I missed much of the weekend series, but caught the final few innings of Sunday’s victory over the Phillies. One of the key plays of the game came with one out in the bottom of the tenth. With Placido Polanco on first, Chase Utley singled softly to center off Padres closer Heath Bell. Polanco, representing the tying run, tried to take third on the play and was gunned down by Tony Gwynn Jr., who made a terrific running throw.
Mark Grant called it a baserunning mistake by Polanco, but no way. Even with a perfect throw, Gwynn barely got the runner. He made a brilliant play.
This isn’t the first time Gwynn has done that. As ESPN’s Mark Simon informs us ($):
Baseball Info Solutions charts plays in more than 80 categories, and groups them into two groups- “Good Fielding Plays” and “Misplays.”
The definitions for each are very specific to encompass almost anything that could happen in the field.
Gwynn got credit for a “Good Fielding Play” for that 9th inning assist. He now has 11 “Good Fielding Plays” this season and more impressively NO misplays.
His net (good plays minus misplays) of 11 is the best of any centerfielder in baseball, two better than Astros centerfielder Michael Bourn.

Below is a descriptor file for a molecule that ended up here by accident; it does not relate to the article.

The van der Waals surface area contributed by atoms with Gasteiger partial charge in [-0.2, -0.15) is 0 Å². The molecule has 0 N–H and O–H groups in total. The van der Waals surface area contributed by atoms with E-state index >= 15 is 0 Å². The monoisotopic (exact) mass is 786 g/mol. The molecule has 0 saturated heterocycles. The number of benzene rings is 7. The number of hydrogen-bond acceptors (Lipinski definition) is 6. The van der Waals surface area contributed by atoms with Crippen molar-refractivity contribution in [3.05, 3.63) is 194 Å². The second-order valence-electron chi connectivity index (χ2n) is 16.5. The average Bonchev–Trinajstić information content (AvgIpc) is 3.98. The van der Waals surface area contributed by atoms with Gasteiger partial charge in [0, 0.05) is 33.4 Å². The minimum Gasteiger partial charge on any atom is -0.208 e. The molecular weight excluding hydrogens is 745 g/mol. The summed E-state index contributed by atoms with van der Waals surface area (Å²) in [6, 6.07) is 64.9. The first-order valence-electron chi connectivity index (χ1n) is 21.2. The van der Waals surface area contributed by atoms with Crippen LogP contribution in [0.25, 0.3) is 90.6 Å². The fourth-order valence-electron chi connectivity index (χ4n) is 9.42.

Here’s the thing about Gwynn. Until very recently, I didn’t think he could stick in the big leagues on the basis of anything other than his name. However, it is clear from watching him that he has worked hard at his game to get the most out of what talent he has.
I saw Gwynn play several times in college. He had trouble throwing the ball back to the infield on the fly. If you’d told me 7 or 8 years ago that he would ever be able to make a throw like the one he made on Sunday, I’d have said you were full of crap.
Gwynn’s baserunning and defense have improved since he first came to the Padres. I remain skeptical that he will ever hit big-league pitching, but he’s starting to look like a legitimate fourth or fifth outfielder, which is something I didn’t used to believe he could become.